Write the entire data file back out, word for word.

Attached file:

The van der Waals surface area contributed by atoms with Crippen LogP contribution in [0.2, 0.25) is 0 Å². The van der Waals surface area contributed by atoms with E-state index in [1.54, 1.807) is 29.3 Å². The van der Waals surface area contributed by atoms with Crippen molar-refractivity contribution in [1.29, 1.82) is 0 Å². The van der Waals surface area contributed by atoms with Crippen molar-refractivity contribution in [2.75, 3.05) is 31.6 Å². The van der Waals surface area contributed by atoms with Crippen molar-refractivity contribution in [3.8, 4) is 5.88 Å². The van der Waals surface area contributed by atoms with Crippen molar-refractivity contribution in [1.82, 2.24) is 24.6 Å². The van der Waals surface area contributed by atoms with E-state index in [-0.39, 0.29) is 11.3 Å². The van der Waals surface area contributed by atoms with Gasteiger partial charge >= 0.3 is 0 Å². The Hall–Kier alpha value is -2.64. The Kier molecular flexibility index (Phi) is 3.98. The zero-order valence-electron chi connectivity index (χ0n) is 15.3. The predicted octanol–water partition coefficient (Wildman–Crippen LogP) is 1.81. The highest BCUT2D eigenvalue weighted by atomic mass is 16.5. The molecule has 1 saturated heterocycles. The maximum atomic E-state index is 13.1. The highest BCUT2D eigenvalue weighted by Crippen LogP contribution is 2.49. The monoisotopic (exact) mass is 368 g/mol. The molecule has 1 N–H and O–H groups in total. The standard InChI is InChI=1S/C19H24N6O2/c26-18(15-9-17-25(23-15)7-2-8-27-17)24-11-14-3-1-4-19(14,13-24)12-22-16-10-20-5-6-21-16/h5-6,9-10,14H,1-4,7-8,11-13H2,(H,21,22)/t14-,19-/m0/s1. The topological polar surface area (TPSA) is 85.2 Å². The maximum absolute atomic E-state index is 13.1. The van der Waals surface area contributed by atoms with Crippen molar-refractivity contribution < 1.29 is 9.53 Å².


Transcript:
The van der Waals surface area contributed by atoms with Crippen LogP contribution in [0.2, 0.25) is 0 Å². The van der Waals surface area contributed by atoms with E-state index in [1.54, 1.807) is 29.3 Å². The van der Waals surface area contributed by atoms with Crippen molar-refractivity contribution in [1.29, 1.82) is 0 Å². The van der Waals surface area contributed by atoms with Crippen molar-refractivity contribution in [2.75, 3.05) is 31.6 Å². The van der Waals surface area contributed by atoms with Crippen molar-refractivity contribution in [3.8, 4) is 5.88 Å². The van der Waals surface area contributed by atoms with Crippen molar-refractivity contribution in [1.82, 2.24) is 24.6 Å². The van der Waals surface area contributed by atoms with E-state index in [-0.39, 0.29) is 11.3 Å². The van der Waals surface area contributed by atoms with Gasteiger partial charge >= 0.3 is 0 Å². The Hall–Kier alpha value is -2.64. The Kier molecular flexibility index (Phi) is 3.98. The zero-order valence-electron chi connectivity index (χ0n) is 15.3. The predicted octanol–water partition coefficient (Wildman–Crippen LogP) is 1.81. The highest BCUT2D eigenvalue weighted by atomic mass is 16.5. The molecule has 1 saturated heterocycles. The maximum atomic E-state index is 13.1. The highest BCUT2D eigenvalue weighted by Crippen LogP contribution is 2.49. The monoisotopic (exact) mass is 368 g/mol. The molecule has 1 N–H and O–H groups in total. The standard InChI is InChI=1S/C19H24N6O2/c26-18(15-9-17-25(23-15)7-2-8-27-17)24-11-14-3-1-4-19(14,13-24)12-22-16-10-20-5-6-21-16/h5-6,9-10,14H,1-4,7-8,11-13H2,(H,21,22)/t14-,19-/m0/s1. The topological polar surface area (TPSA) is 85.2 Å². The maximum absolute atomic E-state index is 13.1. The van der Waals surface area contributed by atoms with Crippen molar-refractivity contribution < 1.29 is 9.53 Å².